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Judge refuses to cite journalist over gag order in Jackson case

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    News Media Update         California         Prior Restraints         Feb. 22, 2005    

Judge refuses to cite journalist over gag order in Jackson case

  • The judge presiding over Michael Jackson’s child molestation trial has denied a defense request for a contempt citation against journalist Martin Bashir over a recent ABC news program.

Feb. 22, 2005 — The producer of a 2003 televised documentary about Michael Jackson will not be cited for contempt for allegedly violating a gag order with a recent report on ABC-TV, the trial judge in the Jackson case has ruled.

Jackson’s defense lawyers had asked that Martin Bashir, who has been subpoenaed to testify at Jackson’s trial next month, face contempt charges stemming from his interview with actor Corey Feldman that aired Feb. 11 on ABC’s “20/20.” Jury selection resumed Tuesday in the case, in which Jackson is charged with molesting a teenaged boy, giving him alcohol and conspiring to hold the boy’s family hostage

In a motion filed under seal, the defense claimed Bashir made statements during the interview in violation of the court order, which gags all witnesses in the case, and induced Feldman — a former friend of Jackson’s who also may be called to testify — to violate the order. Bashir also promoted an upcoming “Primetime Live” special that constitutes “a further violation” of the order, according to Jackson’s attorney, Robert M. Sanger.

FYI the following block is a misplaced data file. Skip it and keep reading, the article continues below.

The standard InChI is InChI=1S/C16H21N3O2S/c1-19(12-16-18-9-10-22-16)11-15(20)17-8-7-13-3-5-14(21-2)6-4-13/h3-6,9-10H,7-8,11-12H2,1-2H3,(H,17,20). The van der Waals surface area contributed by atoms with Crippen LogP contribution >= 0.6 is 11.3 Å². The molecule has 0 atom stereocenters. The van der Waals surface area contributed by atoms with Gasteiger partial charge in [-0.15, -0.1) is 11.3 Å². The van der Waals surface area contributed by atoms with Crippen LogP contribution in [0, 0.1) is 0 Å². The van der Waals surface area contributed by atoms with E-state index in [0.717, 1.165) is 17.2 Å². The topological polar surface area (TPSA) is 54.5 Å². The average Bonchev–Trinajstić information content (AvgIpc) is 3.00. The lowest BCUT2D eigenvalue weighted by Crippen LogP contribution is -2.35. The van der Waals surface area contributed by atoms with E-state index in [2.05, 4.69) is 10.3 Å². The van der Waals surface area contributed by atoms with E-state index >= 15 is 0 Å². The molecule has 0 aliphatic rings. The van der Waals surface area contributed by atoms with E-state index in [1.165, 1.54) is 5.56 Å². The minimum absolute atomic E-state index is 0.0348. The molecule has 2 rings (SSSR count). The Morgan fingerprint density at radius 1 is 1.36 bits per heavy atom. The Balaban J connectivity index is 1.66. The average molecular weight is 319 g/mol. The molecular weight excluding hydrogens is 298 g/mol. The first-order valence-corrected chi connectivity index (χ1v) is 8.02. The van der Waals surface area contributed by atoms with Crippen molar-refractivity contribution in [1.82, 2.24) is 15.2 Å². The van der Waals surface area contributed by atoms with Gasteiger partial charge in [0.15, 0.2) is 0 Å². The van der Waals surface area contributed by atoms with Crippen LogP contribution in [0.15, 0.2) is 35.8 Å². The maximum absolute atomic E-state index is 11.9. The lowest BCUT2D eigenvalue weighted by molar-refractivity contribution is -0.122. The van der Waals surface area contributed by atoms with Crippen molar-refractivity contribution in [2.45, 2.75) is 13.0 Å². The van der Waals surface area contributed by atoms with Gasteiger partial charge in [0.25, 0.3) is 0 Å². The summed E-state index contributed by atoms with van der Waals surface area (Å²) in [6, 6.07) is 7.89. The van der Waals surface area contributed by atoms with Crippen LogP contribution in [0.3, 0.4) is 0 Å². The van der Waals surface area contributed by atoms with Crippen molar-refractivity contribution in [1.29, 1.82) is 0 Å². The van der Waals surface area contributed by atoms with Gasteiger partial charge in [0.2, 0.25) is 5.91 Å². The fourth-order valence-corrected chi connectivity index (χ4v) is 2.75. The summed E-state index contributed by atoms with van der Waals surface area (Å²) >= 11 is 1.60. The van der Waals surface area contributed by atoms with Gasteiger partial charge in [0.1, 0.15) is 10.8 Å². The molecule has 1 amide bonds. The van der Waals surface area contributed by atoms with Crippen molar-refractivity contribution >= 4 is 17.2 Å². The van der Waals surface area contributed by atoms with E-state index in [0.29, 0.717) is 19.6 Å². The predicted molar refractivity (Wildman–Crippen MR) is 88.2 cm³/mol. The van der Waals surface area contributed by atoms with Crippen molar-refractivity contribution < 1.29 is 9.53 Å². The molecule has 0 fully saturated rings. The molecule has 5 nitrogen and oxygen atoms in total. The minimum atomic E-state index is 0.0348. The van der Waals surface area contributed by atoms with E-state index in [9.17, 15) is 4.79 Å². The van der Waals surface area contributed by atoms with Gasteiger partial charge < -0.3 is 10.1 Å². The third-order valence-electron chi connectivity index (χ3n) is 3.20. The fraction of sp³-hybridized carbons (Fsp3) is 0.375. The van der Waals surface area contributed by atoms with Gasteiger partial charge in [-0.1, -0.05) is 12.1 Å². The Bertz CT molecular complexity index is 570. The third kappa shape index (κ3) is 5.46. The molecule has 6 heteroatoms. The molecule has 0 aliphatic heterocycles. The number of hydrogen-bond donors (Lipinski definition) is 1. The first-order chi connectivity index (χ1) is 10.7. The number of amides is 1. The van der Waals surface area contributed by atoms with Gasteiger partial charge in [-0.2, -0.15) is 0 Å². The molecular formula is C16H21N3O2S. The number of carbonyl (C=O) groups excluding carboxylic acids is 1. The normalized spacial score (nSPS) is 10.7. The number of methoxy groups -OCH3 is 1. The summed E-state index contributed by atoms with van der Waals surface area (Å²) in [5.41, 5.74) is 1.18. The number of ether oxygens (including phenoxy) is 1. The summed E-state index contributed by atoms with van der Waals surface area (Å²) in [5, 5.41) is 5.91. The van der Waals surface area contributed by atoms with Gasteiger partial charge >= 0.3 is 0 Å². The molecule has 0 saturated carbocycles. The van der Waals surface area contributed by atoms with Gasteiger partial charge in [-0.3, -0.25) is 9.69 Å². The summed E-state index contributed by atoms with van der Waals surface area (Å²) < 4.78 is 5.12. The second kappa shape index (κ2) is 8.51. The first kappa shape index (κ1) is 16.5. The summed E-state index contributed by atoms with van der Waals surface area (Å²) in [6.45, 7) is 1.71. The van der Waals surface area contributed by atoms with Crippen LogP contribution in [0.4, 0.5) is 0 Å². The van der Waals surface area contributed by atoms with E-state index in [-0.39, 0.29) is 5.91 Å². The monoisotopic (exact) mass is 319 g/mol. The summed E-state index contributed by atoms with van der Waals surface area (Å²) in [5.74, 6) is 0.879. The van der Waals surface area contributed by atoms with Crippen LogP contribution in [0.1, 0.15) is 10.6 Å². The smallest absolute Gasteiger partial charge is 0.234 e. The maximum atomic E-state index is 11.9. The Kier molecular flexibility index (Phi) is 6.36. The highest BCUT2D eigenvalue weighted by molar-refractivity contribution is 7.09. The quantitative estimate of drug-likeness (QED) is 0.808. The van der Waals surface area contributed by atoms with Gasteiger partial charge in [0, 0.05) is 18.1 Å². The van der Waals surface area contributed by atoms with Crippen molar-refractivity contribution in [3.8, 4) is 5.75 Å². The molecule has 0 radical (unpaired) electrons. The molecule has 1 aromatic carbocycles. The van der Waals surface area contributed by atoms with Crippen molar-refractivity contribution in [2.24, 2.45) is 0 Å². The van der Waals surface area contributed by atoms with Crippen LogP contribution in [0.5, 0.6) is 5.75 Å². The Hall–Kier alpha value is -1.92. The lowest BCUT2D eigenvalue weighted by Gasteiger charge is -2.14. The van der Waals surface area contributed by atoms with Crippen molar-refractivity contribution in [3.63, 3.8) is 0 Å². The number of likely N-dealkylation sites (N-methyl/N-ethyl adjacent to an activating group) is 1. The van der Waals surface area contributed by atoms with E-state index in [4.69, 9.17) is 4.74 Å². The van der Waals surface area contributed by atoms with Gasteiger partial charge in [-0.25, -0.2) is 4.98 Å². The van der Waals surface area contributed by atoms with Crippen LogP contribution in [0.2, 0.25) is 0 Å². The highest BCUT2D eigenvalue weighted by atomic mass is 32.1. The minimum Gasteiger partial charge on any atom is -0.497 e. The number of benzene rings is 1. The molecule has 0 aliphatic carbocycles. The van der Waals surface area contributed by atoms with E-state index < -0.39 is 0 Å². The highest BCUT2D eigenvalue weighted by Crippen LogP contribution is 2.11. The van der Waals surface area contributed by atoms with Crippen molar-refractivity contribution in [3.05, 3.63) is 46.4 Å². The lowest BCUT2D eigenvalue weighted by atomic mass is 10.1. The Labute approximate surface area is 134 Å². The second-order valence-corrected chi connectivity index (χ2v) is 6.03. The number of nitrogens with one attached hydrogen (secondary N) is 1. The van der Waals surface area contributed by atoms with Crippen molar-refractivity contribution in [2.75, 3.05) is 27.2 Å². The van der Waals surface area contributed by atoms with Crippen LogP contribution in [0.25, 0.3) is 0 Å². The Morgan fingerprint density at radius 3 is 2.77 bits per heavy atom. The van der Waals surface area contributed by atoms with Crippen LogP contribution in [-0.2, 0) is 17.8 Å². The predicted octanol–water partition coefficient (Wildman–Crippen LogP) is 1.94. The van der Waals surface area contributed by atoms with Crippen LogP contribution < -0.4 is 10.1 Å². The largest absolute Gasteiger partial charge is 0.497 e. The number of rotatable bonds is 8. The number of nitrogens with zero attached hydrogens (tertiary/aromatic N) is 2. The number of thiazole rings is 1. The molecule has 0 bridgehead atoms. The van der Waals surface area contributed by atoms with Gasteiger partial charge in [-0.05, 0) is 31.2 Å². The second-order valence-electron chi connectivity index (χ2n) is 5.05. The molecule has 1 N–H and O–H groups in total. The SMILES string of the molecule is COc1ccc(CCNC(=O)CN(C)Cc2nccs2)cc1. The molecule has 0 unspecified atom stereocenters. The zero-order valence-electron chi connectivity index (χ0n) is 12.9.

Although the gag order hampers Jackson’s ability to appear in public and communicate with fans, he abides by it “because he understands that the Court issued the protective order to ensure a fair trial,” Sanger wrote in a document requesting sanctions against Bashir. “Other witnesses should show this Court the same respect by following its orders.”

Judge Rodney S. Melville denied the defense request on Feb. 17 without prejudice, meaning Jackson could bring a similar motion again. The judge gave no reason for his ruling. Melville had clarified during a hearing in January, however, that the gag order forbids Bashir, like any other witness, from identifying the minors involved, and from disclosing evidence relating to the charges that he knows about through “personal observation.”

“This does not mean he cannot . . . be a reporter on this case or report this case just like any other journalist,” Melville said, adding that the gag order would not prohibit Bashir from “releasing” his documentary.

Bashir produced a February 2003 television documentary entitled “Living with Michael Jackson,” that included footage of Jackson and his accuser. In it Jackson said children slept in his bed but claimed it was not sexual. Bashir now works as a correspondent for ABC News.

As of Feb. 22, Bashir’s lawyers were not aware of any request for a contempt citation as a result of the two-hour “Primetime Live” special entitled “Michael Jackson’s Secret World,” which aired Feb. 17.

(People v. Michael Jackson, Media Counsel: Theodore J. Boutrous, Jr., Gibson, Dunn & Crutcher LLP, Los Angeles)KK

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